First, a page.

Some occupation groups are closely related to certain industries. Operators of transportation equipment, farm operators and workers, and health care providers account for major portions of their respective industries of transportation, agriculture, and health care. However, the industry categories include people in other occupations. For example, people employed in the transportation industry include mechanics, freight handlers, and payroll clerks; people employed in agriculture include truck drivers and bookkeepers; and people employed in the health care profession include janitors, security guards, and secretaries.

For full code lists and other technical information, please see our Methodology page.

Limitations of the Data and Comparison across Time and Data Sources

Occasionally respondents supply occupation descriptions that are not sufficiently specific for precise classification, or they do not report on these questions at all. Certain types of incomplete entries are corrected using the Alphabetical Index of Industries and Occupations. If one or more of the three codes (occupation, industry, or class of worker) is blank after edit procedures, a code is assigned from a donor respondent who is a “similar” person based on questions such as age, sex, educational attainment, income, employment status, and weeks worked. If all of the labor force and income data are blank, all of these economic questions are assigned from a “similar” person who had provided all the necessary data.

Data on occupation, industry, and class of worker are collected for the respondent’s current primary job or the most recent job for those who are not employed but have worked in the last 5 years. Other labor force questions, such as questions on earnings or work hours, may have different reference periods and may not limit the response to the primary job. Although the prevalence of multiple jobs is low, data on some labor force items may not exactly correspond to the reported occupation, industry, or class of worker of a respondent.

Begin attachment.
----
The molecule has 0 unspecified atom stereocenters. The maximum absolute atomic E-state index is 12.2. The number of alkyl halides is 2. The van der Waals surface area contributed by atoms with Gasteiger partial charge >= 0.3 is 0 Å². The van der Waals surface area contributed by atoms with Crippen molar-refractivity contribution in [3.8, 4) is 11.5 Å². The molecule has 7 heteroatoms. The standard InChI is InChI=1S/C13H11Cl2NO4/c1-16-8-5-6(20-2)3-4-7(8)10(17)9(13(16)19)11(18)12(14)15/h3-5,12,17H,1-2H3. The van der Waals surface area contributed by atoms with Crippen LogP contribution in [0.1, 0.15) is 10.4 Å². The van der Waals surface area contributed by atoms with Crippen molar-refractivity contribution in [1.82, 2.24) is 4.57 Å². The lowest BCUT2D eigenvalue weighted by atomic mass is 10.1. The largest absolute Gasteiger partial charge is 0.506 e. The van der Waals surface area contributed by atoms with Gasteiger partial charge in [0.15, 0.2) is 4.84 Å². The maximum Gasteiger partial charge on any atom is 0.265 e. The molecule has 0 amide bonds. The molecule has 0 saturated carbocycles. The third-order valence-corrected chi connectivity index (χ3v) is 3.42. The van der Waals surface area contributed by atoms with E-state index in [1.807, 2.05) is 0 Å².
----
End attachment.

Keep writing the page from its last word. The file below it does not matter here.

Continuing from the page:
Comparability of occupation data across time and across data sources is affected by a number of factors, primarily the system used to classify the questionnaire responses. Changes in the occupational classification system limit comparability of the data from one year to another, and with surveys that use older coding systems (see below).

These changes are needed to recognize the “birth” of new occupations, the “death” of others, the growth and decline in existing occupations, and the desire of analysts and other users for more detail in the presentation of the data. Probably the greatest cause of non-comparability is the movement of a segment from one category to another. Changes in the nature of jobs, respondent terminology, and refinement of category composition made these movements necessary. So while the ACS occupation questions have changed little, the codes used for occupation have changed over the history of the ACS. The codes have changed as a result of changes to the Standard Occupational Classification (SOC), which guides the coding structure implemented for all federal agencies. The initial ACS used 3-digit Census codes based on 1990 SOC codes. Because of the possibility of new occupations being added to the list of codes, the Census Bureau needed to have more flexibility in adding codes. Consequently, in 2002, census occupation codes were expanded from three-digit codes to four-digit codes. For occupation, this entailed adding a “0” to the end of each occupation code. In 2010, the ACS transitioned to 2010 SOC codes. For more information on occupational comparability across classification systems, please see Technical Paper #65: The Relationship Between the 1990 Census and Census 2000 Industry and Occupation Classification Systems [PDF - 2.5M] Technical Paper #65: The Relationship Between the 1990 Census and Census 2000 Industry and Occupation Classification Systems.


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Source: U.S. Census Bureau | Industry and Occupation |  Last Revised: 2013-03-28T16:08:41.062-04:00